VICE's most online writer is currently disconnected from the internet in a small town outside of New York City. She will be logged off for five days, during which time she will chronicle her adventures in nature through daily dispatches. Her second correspondence is below, and you can read more about the project here.
Aside from the internet, the only other things I’ve successfully quit are dating assholes and drinking alcohol. The former happened almost accidentally, but the latter was my decision. When I quit drinking, I did it cold turkey because I feared I would imminently die if I didn't change my behavior. When I quit the internet, yesterday, I did it because the web had started to feel like a parasite that was slowly eating me alive.
I eased myself into these dark days of disconnect gradually, deleting Twitter, Instagram, and Facebook from my phone before getting on the train that took me into the woods. On the train, I deleted more apps—Slack, BuzzFeed, Reddit, Chrome, Gmail—and rearranged my home screen with the few apps I still gave myself permission to use (basically just Messages, phone, and the camera). “Look out the window,” my boyfriend said, laughing at how obsessively I was checking my essentially bricked phone. As the train journeyed up the Hudson, he said, “Look how beautiful the water is.” He was right, it was beautiful; but was it as beautiful as my Instagram feed?
When we arrived at the train station, I was close to being completely logged off. Before heading to our lodging, we sat by the river, all sparkling and sunny, as I anxiously peered into my now very boring phone, silently scolding myself for forgetting my sunglasses and headphones at home, sucking down a cigarette like my life depended on it, while my boyfriend, much more adept at not being connected 24/7, paced around the park, reading plaques and looking at a weird sculpture of an upside-down bronze man donning a swim-cap and goggles, diving into the marble base.
My last taste of the sweet, infinite information flow was calling an Uber from the train station to my “cabin”—which actually, as it turns out, is more of a sweet suburban house in a town close to Westpoint. To me, a Manhattan native whose idea of the Great Outdoors is getting lost in Prospect Park, the locale seems "woodsy." To my boyfriend, a total nature buff, it was not “really” in the woods. I say tomato, he says to mato. Maybe we should just call the whole thing off?
“I miss Instagram,” I complained, lying on the bed of my temporary home, away from the stresses of urban life, reading a tabloid, imagining all the funny moments I would be posting in my story if only I could, giggling at an item about Brooklyn Beckham supposedly dropping out of Parsons. (“He gets an F in friendship!” the magazine declared, detailing how his alleged “massive ego” and “diva act didn’t fly with other students.”)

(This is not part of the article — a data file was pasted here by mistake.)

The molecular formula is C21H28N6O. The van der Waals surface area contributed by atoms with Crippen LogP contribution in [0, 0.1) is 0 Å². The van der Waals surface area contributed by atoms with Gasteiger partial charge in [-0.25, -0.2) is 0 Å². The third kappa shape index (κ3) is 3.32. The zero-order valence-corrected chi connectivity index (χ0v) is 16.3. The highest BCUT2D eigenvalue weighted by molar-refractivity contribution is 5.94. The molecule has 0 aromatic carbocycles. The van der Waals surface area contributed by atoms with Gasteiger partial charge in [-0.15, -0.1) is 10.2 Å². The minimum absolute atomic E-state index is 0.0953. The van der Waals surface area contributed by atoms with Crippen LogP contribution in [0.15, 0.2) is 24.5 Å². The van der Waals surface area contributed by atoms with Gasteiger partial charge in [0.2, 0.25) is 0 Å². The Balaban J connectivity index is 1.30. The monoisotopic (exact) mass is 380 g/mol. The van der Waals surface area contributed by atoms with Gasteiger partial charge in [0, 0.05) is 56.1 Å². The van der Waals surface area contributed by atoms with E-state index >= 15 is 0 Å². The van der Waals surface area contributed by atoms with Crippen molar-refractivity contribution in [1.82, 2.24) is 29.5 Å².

“Why don’t you read a book?” my boyfriend suggested.
“No thanks,” I said, rolling my eyes.
I was anxious, already concerned about what I was missing. “Stacey Dash is running for congress,” my friend Sarah texted me. “You’ll never know if this is real.” I laughed, unable to decide whether such a news item was just bad, a sign of our crumbling political system, or whether it was so bad it was stupid enough to actually be good.
The consequence of a life with no internet isn’t necessarily pain, but rather a nagging sort of loneliness that comes along with cutting yourself off from the thing that connects you to everyone else.
I haven’t had a sip of alcohol since I swore it off entirely. But with the internet, it hasn't been so easy. When my boyfriend showed me a Facebook video of Fiona the Hippo, I wondered if that was cheating. Is texting cheating, since I have an iPhone and use iMessage? [Editor’s note: yes] Is it even possible to completely log off without downgrading to a flip phone and throwing my computer out the window?
I started reading a copy of the Unabomber Manifesto, which I brought with me mostly as a joke, but also because it was the first thing that came to mind when I thought of major anti-technological works. “There is no way of reforming or modifying the [industrial-technological] system so as to prevent it from depriving people of dignity and autonomy,” Kaczynski wrote. “If the system breaks down, the consequences will still be very painful.”
But the consequence of a life with no internet isn’t necessarily pain, but rather a nagging sort of loneliness that comes along with cutting yourself off from the thing that connects you to everyone else.
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